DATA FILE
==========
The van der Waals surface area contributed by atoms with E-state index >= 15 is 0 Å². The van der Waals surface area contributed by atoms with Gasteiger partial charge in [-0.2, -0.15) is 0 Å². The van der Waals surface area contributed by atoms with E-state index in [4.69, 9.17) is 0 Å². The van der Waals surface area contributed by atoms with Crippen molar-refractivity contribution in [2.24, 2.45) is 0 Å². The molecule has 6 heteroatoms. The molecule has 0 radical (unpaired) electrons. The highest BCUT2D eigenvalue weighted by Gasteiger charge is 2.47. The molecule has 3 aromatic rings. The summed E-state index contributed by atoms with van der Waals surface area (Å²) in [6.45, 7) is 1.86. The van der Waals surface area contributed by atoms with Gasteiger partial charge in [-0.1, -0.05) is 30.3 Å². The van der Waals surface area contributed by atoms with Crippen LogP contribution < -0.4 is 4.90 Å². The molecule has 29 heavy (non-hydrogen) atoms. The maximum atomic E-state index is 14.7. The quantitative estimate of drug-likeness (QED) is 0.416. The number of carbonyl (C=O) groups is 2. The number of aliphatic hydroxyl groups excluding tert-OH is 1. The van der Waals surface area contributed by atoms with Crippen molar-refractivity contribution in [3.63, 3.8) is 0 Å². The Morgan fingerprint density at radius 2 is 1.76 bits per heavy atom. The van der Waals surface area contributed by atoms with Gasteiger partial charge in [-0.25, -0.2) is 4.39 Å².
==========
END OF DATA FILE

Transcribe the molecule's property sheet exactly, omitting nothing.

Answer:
The van der Waals surface area contributed by atoms with E-state index >= 15 is 0 Å². The van der Waals surface area contributed by atoms with Gasteiger partial charge in [-0.2, -0.15) is 0 Å². The van der Waals surface area contributed by atoms with E-state index in [4.69, 9.17) is 0 Å². The van der Waals surface area contributed by atoms with Crippen molar-refractivity contribution in [2.24, 2.45) is 0 Å². The molecule has 6 heteroatoms. The molecule has 0 radical (unpaired) electrons. The highest BCUT2D eigenvalue weighted by Gasteiger charge is 2.47. The molecule has 3 aromatic rings. The summed E-state index contributed by atoms with van der Waals surface area (Å²) in [6.45, 7) is 1.86. The van der Waals surface area contributed by atoms with Gasteiger partial charge in [-0.1, -0.05) is 30.3 Å². The van der Waals surface area contributed by atoms with Crippen LogP contribution < -0.4 is 4.90 Å². The molecule has 29 heavy (non-hydrogen) atoms. The maximum atomic E-state index is 14.7. The quantitative estimate of drug-likeness (QED) is 0.416. The number of carbonyl (C=O) groups is 2. The number of aliphatic hydroxyl groups excluding tert-OH is 1. The van der Waals surface area contributed by atoms with Crippen molar-refractivity contribution in [3.63, 3.8) is 0 Å². The Morgan fingerprint density at radius 2 is 1.76 bits per heavy atom. The van der Waals surface area contributed by atoms with Gasteiger partial charge in [-0.25, -0.2) is 4.39 Å².